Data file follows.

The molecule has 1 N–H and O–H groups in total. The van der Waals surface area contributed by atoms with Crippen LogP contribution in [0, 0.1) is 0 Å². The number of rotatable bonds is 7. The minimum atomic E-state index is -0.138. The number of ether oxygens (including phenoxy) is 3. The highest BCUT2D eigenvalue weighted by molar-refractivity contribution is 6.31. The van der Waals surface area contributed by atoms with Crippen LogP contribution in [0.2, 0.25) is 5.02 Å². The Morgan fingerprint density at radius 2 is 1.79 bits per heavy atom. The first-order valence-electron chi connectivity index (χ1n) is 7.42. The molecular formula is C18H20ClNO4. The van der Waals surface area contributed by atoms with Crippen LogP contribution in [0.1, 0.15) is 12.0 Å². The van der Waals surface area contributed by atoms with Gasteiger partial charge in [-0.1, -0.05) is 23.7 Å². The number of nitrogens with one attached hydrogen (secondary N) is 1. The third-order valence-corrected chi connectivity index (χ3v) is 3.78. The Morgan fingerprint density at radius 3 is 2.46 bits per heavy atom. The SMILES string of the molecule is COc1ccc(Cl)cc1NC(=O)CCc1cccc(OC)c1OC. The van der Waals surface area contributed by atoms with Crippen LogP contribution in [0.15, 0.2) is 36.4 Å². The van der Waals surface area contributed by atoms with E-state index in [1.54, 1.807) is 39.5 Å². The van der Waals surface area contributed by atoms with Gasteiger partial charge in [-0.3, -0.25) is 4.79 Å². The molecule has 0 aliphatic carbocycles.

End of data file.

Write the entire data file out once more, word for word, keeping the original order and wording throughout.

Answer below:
The molecule has 1 N–H and O–H groups in total. The van der Waals surface area contributed by atoms with Crippen LogP contribution in [0, 0.1) is 0 Å². The number of rotatable bonds is 7. The minimum atomic E-state index is -0.138. The number of ether oxygens (including phenoxy) is 3. The highest BCUT2D eigenvalue weighted by molar-refractivity contribution is 6.31. The van der Waals surface area contributed by atoms with Crippen LogP contribution in [0.2, 0.25) is 5.02 Å². The Morgan fingerprint density at radius 2 is 1.79 bits per heavy atom. The first-order valence-electron chi connectivity index (χ1n) is 7.42. The molecular formula is C18H20ClNO4. The van der Waals surface area contributed by atoms with Crippen LogP contribution in [0.1, 0.15) is 12.0 Å². The van der Waals surface area contributed by atoms with Gasteiger partial charge in [-0.1, -0.05) is 23.7 Å². The number of nitrogens with one attached hydrogen (secondary N) is 1. The third-order valence-corrected chi connectivity index (χ3v) is 3.78. The Morgan fingerprint density at radius 3 is 2.46 bits per heavy atom. The SMILES string of the molecule is COc1ccc(Cl)cc1NC(=O)CCc1cccc(OC)c1OC. The van der Waals surface area contributed by atoms with Crippen LogP contribution in [0.15, 0.2) is 36.4 Å². The van der Waals surface area contributed by atoms with E-state index in [1.54, 1.807) is 39.5 Å². The van der Waals surface area contributed by atoms with Gasteiger partial charge in [-0.3, -0.25) is 4.79 Å². The molecule has 0 aliphatic carbocycles.